The problem with wanting to speak on things straight away and go public with them is that you can actually create a massive amount of pressure for yourself. Once you’ve told the world that something incredible or amazing has been brought into your life people are going to be interested and they’re going to want to see that this incredible amazing opportunity has lived up to everything that you wanted it to (or everything that they expected it to). Don’t forget that people will also have their own perceptions of you. People are also looking at you and developing an understanding of your character. That is a massive amount of mental pressure to put yourself under before you even fully embrace something or have time to experience it. 

Anything can happen. That dream job could become a nightmare. You might be a first class graduate in Engineering who decides to switch and go to Art School. You might struggle with your mental health and not be able to finish something you started. Anything can happen and keeping things close to your chest until you’re ready can be crucial to your survival.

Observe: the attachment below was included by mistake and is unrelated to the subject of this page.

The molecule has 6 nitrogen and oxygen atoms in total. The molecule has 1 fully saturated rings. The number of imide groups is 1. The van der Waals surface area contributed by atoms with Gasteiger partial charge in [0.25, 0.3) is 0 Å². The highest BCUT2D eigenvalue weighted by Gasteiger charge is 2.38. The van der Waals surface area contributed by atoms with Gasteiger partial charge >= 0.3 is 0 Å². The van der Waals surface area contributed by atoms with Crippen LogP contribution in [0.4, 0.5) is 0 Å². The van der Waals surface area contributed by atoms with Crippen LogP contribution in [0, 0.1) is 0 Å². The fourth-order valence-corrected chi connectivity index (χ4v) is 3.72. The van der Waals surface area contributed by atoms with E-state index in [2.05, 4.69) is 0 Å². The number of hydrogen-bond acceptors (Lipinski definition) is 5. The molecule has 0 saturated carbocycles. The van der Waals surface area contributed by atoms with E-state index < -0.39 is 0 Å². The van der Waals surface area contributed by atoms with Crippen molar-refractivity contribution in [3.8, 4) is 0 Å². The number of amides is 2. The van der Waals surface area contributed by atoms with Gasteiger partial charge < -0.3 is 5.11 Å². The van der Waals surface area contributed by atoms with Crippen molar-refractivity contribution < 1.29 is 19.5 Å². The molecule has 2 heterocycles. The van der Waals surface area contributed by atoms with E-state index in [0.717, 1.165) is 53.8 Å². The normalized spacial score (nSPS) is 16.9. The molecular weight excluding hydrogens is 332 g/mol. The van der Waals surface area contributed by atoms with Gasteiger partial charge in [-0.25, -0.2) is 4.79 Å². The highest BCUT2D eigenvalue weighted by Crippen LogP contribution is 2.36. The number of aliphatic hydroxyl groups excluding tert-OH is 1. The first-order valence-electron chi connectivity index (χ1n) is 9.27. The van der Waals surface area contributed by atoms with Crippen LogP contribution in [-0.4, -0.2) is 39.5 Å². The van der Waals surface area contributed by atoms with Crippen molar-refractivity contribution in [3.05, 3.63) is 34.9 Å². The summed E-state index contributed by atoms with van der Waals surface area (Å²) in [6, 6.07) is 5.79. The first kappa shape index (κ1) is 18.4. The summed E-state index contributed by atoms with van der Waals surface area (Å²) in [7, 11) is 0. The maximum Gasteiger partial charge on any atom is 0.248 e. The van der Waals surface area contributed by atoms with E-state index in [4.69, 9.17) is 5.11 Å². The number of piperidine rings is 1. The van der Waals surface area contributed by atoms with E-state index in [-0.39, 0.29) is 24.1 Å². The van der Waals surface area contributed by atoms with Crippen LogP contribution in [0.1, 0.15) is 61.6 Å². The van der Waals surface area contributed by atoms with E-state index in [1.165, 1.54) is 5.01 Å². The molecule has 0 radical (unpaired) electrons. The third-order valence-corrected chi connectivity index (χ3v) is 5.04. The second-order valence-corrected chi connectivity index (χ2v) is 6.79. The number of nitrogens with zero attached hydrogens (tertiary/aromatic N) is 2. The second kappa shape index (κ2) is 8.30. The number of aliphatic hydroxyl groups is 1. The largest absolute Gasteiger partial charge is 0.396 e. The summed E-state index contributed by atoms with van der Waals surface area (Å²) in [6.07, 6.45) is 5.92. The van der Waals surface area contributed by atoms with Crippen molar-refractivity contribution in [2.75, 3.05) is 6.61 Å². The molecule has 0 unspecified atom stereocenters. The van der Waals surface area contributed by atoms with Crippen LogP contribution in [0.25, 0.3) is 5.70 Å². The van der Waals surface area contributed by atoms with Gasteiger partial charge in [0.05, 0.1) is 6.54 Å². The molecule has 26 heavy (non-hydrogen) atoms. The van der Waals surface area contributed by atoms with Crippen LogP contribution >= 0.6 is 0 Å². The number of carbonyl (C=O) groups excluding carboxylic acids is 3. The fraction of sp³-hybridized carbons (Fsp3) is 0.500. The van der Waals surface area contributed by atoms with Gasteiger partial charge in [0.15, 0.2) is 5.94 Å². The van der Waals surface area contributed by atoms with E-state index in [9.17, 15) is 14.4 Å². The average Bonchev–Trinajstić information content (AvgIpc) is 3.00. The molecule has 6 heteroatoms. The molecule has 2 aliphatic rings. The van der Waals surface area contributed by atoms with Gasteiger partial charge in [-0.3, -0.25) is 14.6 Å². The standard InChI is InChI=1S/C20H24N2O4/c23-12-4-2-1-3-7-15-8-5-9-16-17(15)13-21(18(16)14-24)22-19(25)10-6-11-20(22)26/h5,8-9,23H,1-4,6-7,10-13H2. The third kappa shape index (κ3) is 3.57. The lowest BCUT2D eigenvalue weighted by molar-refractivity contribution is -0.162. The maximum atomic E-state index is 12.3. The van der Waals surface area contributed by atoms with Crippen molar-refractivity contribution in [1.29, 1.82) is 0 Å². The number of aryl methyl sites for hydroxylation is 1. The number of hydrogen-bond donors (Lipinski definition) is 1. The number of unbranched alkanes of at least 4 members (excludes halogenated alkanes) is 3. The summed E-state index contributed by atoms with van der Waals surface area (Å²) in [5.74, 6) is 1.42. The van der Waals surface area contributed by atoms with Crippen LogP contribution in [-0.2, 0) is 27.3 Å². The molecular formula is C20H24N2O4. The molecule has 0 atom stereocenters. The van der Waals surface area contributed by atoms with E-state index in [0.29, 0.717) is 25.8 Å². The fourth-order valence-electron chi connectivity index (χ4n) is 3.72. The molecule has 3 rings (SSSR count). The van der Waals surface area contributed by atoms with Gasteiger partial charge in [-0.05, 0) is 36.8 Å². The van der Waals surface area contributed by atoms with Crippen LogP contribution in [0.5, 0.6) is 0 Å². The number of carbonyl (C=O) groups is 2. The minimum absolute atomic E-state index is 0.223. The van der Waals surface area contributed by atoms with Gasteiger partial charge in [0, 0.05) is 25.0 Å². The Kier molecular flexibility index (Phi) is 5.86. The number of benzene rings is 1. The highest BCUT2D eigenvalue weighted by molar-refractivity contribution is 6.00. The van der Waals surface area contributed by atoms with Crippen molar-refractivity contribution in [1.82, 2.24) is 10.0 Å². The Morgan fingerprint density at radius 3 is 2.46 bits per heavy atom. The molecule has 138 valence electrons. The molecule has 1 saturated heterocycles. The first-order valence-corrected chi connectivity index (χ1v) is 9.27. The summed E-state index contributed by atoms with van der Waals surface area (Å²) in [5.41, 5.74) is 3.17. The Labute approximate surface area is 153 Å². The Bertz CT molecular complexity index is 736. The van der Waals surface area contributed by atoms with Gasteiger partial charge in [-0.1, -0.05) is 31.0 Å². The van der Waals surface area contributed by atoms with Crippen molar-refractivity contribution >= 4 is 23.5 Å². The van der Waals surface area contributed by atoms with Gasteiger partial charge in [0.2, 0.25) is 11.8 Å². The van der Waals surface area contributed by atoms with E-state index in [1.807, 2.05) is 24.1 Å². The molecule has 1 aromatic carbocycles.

Less outward, more inward reflection

It’s also important to remember that reflecting on your experiences and being introspective is an essential element of what’s going to help you gain pupillage or further experiences. You need to give yourself time to process and reflect before you’re able to explain the impact of things up on your life and to understand where they rank in the wider context of your life and career. On paper an achievement may seem to be a big one but then in context may end up being kind of insignificant and something you’re never going to refer to again.

Guard yourself and your mental health. Try and keep those big things to yourself and process them thoroughly before you go to the world. 

Until next time,